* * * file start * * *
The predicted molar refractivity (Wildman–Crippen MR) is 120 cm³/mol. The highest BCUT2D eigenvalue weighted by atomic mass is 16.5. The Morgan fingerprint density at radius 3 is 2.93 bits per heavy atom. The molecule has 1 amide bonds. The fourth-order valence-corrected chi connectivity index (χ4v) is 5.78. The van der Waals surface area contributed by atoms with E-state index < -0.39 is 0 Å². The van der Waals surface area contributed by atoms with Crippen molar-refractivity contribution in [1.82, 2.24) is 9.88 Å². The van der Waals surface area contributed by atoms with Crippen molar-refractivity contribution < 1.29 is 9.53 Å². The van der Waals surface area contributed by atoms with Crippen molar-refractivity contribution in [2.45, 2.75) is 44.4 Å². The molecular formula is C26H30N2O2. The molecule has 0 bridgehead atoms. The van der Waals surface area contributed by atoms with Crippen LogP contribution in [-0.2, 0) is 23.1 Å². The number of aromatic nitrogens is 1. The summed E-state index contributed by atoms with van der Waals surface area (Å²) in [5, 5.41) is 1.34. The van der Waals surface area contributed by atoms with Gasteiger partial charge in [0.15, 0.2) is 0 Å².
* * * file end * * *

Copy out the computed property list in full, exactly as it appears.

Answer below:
The predicted molar refractivity (Wildman–Crippen MR) is 120 cm³/mol. The highest BCUT2D eigenvalue weighted by atomic mass is 16.5. The Morgan fingerprint density at radius 3 is 2.93 bits per heavy atom. The molecule has 1 amide bonds. The fourth-order valence-corrected chi connectivity index (χ4v) is 5.78. The van der Waals surface area contributed by atoms with E-state index < -0.39 is 0 Å². The van der Waals surface area contributed by atoms with Crippen molar-refractivity contribution in [1.82, 2.24) is 9.88 Å². The van der Waals surface area contributed by atoms with Crippen molar-refractivity contribution < 1.29 is 9.53 Å². The van der Waals surface area contributed by atoms with Crippen molar-refractivity contribution in [2.45, 2.75) is 44.4 Å². The molecular formula is C26H30N2O2. The molecule has 0 bridgehead atoms. The van der Waals surface area contributed by atoms with Crippen LogP contribution in [-0.2, 0) is 23.1 Å². The number of aromatic nitrogens is 1. The summed E-state index contributed by atoms with van der Waals surface area (Å²) in [5, 5.41) is 1.34. The van der Waals surface area contributed by atoms with Gasteiger partial charge in [0.15, 0.2) is 0 Å².